Synopsis of the week
- Equity markets suffer a negative week as worries over geopolitical issues outweigh good corporate earnings.
- The US banking sector continued its impressive performance with Goldman Sachs, Bank of America and Morgan Stanley all posting impressive figures, helped by both rising interest rates and US tax reforms.
- EU antitrust regulators hand out its largest fine ever to Google of €4.2 Billion after last years fine of €2.4 Billion.
Alastair McCaig, our Head of Investment Management joined Amanda Kayne on CNN Money Switzerland to discuss rising trade tensions between the US and the rest of the world, US President Trump’s meeting with Russian President Vladimir Putin and the latest developments with Brexit.
This coming week will see a substantial percentage of US companies updating markets with their quarterly figures. Along with the heavy weighting of US companies posting figures, we will also be getting data from some of Europe’s most important companies such as Deutsche Bank, Nestle, Roche and Carrefour. Equity markets have broadly managed to move laterally since the last equity reporting season and if we are to see a return to January’s highs, impressive quarterly earnings will go a long way to making that happen. Most of the headlines investors have had to absorb over the last three months have been geopolitical, while the economic data releases have been pushed to the back of investors’ agendas. Like the last quarter, we expect that sales will continue to be the driving factor for US companies profitability, especially as US unemployment levels have dropped even lower and average hourly earnings have increased. On top of more people working, earning more money and subsequently improving consumer spending, we still see ongoing benefits from last years Trump Tax reforms helping companies too.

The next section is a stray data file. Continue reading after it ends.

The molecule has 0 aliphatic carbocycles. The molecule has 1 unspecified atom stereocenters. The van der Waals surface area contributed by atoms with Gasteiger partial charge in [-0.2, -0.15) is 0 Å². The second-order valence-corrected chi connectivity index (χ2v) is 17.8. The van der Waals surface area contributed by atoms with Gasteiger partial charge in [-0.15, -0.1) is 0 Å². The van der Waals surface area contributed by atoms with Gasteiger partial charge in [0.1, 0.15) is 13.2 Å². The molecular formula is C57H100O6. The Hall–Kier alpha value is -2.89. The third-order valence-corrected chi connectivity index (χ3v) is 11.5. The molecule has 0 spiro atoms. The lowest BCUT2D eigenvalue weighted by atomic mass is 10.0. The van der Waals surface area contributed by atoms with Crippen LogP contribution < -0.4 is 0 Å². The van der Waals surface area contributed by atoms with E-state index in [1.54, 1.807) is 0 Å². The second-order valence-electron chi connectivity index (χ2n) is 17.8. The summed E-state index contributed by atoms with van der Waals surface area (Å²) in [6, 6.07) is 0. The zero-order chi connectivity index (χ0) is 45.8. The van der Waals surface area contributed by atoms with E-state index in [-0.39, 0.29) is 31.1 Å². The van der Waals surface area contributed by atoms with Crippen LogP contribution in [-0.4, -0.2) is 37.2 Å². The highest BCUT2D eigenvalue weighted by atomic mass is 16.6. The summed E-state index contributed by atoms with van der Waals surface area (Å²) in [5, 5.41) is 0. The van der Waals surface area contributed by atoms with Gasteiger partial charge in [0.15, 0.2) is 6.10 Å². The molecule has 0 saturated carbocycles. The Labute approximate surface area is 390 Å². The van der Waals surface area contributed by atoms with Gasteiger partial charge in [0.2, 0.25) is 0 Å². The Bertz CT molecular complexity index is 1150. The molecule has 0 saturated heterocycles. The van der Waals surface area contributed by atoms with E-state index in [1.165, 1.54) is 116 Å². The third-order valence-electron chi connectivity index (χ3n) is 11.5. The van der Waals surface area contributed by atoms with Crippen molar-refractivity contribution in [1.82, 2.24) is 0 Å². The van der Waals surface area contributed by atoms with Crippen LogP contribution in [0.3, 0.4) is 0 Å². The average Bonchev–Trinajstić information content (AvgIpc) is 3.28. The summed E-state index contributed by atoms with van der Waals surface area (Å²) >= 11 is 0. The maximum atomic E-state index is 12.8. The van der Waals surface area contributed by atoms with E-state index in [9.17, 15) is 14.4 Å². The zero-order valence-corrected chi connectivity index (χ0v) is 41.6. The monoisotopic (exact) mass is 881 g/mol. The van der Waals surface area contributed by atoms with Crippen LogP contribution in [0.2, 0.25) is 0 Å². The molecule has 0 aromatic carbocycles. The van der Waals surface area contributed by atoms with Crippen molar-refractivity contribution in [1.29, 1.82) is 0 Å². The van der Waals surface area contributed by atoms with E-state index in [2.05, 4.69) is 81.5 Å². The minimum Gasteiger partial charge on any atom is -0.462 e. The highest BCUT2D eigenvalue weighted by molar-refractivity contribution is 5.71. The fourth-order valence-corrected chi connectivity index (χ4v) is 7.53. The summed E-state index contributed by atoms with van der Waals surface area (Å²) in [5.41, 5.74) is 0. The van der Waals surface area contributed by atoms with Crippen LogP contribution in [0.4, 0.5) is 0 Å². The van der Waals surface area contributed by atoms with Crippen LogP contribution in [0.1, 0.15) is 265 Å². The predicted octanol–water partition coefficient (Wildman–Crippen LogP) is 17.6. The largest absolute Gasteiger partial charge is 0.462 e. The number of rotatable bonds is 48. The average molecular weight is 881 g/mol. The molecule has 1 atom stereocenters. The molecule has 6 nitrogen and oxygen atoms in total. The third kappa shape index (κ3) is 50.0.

Last week, US Fed Chairman Jerome Powell confirmed the FOMC’s desire to continue increasing interest rates in the US. We have previously stated that the higher interest rates would have a knock on effect to emerging market manufacturers who predominantly have short term financing in US Dollars. This combination continues to worry us about the emerging market sector, ensuring we remain underweight exposure to these countries.
When looking at the strength of the Swiss franc, we normally use the EUR/CHF as the benchmark currency cross. Having hit the 1.2000 level in April, the Franc has strengthened bringing the rate down to 1.1650 It is still our belief that the longer term future of this currency cross will see it break above the SNB’s previous peg level of 1.2000 and head up towards 1.2400-1.2600. Last week, the ECB confirmed they would be keeping its monetary policy weak and this statement suggests they will not raise rates before the summer of 2019 at the earliest. Considering the statements the Swiss National Bank have previously made about the Franc being too strong, it seems highly unlikely that we will see rates in Switzerland increase before the start of 2020 at the earliest.